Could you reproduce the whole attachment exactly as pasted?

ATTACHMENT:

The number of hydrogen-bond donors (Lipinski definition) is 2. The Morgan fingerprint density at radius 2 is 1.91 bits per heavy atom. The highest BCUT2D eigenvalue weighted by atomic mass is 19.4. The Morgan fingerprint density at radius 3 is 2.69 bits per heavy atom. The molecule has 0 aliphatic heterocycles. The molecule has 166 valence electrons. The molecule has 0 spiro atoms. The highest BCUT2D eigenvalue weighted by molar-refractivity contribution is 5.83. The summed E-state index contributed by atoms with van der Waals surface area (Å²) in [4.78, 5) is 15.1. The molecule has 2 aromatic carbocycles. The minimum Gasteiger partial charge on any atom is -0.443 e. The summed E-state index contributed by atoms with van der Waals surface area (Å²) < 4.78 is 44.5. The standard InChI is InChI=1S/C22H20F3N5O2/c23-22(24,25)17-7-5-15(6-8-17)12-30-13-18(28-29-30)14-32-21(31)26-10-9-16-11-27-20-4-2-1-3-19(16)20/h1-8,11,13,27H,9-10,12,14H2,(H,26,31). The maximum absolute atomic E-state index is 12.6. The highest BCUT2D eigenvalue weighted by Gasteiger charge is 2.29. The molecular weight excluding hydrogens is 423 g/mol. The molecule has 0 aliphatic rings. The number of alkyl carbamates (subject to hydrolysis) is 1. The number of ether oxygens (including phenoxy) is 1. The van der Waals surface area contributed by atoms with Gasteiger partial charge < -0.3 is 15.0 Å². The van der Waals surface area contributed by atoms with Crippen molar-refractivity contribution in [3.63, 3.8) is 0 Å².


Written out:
The number of hydrogen-bond donors (Lipinski definition) is 2. The Morgan fingerprint density at radius 2 is 1.91 bits per heavy atom. The highest BCUT2D eigenvalue weighted by atomic mass is 19.4. The Morgan fingerprint density at radius 3 is 2.69 bits per heavy atom. The molecule has 0 aliphatic heterocycles. The molecule has 166 valence electrons. The molecule has 0 spiro atoms. The highest BCUT2D eigenvalue weighted by molar-refractivity contribution is 5.83. The summed E-state index contributed by atoms with van der Waals surface area (Å²) in [4.78, 5) is 15.1. The molecule has 2 aromatic carbocycles. The minimum Gasteiger partial charge on any atom is -0.443 e. The summed E-state index contributed by atoms with van der Waals surface area (Å²) < 4.78 is 44.5. The standard InChI is InChI=1S/C22H20F3N5O2/c23-22(24,25)17-7-5-15(6-8-17)12-30-13-18(28-29-30)14-32-21(31)26-10-9-16-11-27-20-4-2-1-3-19(16)20/h1-8,11,13,27H,9-10,12,14H2,(H,26,31). The maximum absolute atomic E-state index is 12.6. The highest BCUT2D eigenvalue weighted by Gasteiger charge is 2.29. The molecular weight excluding hydrogens is 423 g/mol. The molecule has 0 aliphatic rings. The number of alkyl carbamates (subject to hydrolysis) is 1. The number of ether oxygens (including phenoxy) is 1. The van der Waals surface area contributed by atoms with Gasteiger partial charge < -0.3 is 15.0 Å². The van der Waals surface area contributed by atoms with Crippen molar-refractivity contribution in [3.63, 3.8) is 0 Å².